ADA: Dental Spending Remained Flat Through 2012
January 31, 2014
Rhys Saunders: Telephone: 312.440.2582 Email: email@example.com
Rob Raible: Telephone: 202.789.5166 Email: firstname.lastname@example.org
Dental care spending remained flat through 2012 over the prior year, in part because working age adults are visiting dentists less frequently, with fewer people covered by employer-sponsored dental benefits, according to a new analysis released by the American Dental Association (ADA).
The research, conducted by the ADA Health Policy Resources Center (HPRC), shows that additional factors in the spending patterns include improvements in oral health, the erosion of benefits provided by state Medicaid programs and fee reductions among many private insurers.
National dental care expenditure reached $111 billion in 2012, roughly the same as the previous year when adjusted for inflation. When population growth is taken into account, dental spending has been flat since 2008. The analysis covers three years of post-Great Recession recovery and it is clear that dental spending is not rebounding.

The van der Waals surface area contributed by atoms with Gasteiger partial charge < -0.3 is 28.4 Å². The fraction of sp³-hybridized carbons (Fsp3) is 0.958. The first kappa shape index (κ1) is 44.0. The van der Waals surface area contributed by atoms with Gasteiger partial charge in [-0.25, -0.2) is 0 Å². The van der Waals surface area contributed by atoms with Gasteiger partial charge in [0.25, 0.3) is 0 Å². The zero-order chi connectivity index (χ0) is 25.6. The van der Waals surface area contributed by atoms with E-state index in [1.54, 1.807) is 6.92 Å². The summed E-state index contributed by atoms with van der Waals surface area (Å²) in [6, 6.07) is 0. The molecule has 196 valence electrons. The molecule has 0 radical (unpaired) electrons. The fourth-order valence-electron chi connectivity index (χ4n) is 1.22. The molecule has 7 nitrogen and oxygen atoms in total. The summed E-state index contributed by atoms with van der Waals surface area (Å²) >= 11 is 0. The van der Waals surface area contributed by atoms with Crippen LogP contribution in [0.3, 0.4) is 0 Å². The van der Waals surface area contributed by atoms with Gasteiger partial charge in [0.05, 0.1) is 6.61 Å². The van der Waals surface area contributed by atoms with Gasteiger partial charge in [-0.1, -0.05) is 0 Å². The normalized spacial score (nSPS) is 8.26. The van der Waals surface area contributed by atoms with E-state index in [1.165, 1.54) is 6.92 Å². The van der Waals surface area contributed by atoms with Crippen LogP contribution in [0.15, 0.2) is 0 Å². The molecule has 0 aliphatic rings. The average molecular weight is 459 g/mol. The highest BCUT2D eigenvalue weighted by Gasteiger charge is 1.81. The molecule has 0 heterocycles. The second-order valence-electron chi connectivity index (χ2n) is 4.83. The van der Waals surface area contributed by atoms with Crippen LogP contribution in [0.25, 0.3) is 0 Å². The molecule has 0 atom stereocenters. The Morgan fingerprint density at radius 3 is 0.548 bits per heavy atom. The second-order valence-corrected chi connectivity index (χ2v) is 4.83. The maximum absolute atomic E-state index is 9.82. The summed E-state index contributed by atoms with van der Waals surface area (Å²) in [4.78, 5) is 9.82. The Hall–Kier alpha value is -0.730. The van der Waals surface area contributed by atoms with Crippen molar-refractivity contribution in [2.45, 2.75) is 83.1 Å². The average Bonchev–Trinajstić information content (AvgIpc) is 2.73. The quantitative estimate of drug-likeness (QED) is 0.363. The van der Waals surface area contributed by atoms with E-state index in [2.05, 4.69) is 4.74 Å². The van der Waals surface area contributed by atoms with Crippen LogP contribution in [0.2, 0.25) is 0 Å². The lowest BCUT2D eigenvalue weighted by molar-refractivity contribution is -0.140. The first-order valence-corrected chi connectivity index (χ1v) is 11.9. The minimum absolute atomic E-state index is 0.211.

Overall U.S. health spending during the past four years has grown at the slowest rates ever recorded in the 53-year history of the National Health Expenditure Accounts, reflecting the lagged effects of the recent economic recession. Dental spending, however, began to slow in the early 2000s before the onset of the recession.
The elderly continue to be the age group with the highest level of dental spending, driven primarily by gains in private dental benefits and higher demand for care.
Read the full research brief.
About the ADA
The not-for-profit ADA is the nation's largest dental association, representing 163,000 dentist members. The premier source of oral health information, the ADA has advocated for the public's health and promoted the art and science of dentistry since 1859. The ADA's state-of-the-art research facilities develop and test dental products and materials that have advanced the practice of dentistry and made the patient experience more positive. The ADA Seal of Acceptance long has been a valuable and respected guide to consumer dental care products. The monthly The Journal of the American Dental Association (JADA) is the ADA's flagship publication and the best-read scientific journal in dentistry. For more information about the ADA, visit ADA.org. For more information on oral health, including prevention, care and treatment of dental disease, visit the ADA's consumer website MouthHealthy.org